Even during these times, I wrote privately. (Or as privately as someone who commits thoughts to paper and doesn't destroy the evidence later can be said to write.) My writing was sporadic, dull and repetitive; I wrote to release things no one else would listen to, things so tedious they bored even me. I did it to stave off doom, not to stay sharp against a time when I might be again willing to step up to the plate and swing in front of God and everyone. Still, the fact remains that I wrote: hand moving across a page, over and over again.
* * * * *
At the same conference I ended up delivering my small, semi-improvised talk, I had an experience in one of the sessions that will change forever the way I think about my work. Almost offhandedly, before dispatching us to do one of his really useful exercises designed to help you do better work, Michael Bungay Stanier said, and I'm paraphrasing a bit, but not much, "The first time you tell your stories, they suck." (Is it any wonder I loved Michael immediately?)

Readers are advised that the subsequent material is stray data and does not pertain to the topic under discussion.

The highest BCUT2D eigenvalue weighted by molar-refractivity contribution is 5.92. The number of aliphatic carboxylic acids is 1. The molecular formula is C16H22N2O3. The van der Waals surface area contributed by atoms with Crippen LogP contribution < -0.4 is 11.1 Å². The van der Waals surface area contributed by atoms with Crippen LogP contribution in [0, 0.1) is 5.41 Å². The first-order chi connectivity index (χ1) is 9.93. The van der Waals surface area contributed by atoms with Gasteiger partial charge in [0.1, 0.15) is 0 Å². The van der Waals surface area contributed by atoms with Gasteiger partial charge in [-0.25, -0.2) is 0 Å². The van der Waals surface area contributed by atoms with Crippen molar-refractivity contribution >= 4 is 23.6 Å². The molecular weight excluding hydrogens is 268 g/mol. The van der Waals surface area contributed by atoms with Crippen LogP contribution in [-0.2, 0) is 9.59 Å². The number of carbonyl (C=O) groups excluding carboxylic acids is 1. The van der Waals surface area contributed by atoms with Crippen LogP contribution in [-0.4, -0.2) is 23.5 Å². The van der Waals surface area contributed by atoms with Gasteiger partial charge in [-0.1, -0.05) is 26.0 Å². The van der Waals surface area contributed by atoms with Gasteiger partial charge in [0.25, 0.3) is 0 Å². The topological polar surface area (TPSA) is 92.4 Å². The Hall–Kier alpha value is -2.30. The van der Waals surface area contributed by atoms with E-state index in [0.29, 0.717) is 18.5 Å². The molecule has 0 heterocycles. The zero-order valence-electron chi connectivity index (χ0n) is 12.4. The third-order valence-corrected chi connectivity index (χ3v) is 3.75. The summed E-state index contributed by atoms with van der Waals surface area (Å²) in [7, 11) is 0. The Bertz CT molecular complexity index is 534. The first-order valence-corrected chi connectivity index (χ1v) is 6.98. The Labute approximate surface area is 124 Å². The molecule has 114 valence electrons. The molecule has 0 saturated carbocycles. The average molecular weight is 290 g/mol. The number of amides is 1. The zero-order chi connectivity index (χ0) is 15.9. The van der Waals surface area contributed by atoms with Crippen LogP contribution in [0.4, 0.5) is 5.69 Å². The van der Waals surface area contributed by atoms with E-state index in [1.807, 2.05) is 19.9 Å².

I reflected briefly on this nugget, decided to go with a known quantity, then turned to my partner...and proceeded to tell him the most boring, uneventful version of a pivotal moment in my life I have ever told.
So apparently, the fourth, seventh and ninth time you tell your stories, they can also suck.
My partner then told me his story. It was the first time he'd told it to anyone. It was long, winding and looped back on itself. I was riveted all the way through, and cried more than once.
If I had not had 10 years of acting study, I would not have understood why, but I have, and I did: he was completely present for all of his mess. He did not worry about nudging the pieces of his into some kind of tidy shape; it was his life, and it was untidy, with no clear arc, no neat lesson. But clearly, he had spent a good deal of his life really taking things in and reflecting on them, reading, being present. He had lived the kind of life my well-meaning father might have called unfortunate, the life of a person who was clearly capable, but who couldn't get his act together, which is what a person needed in the end, to make it in this world.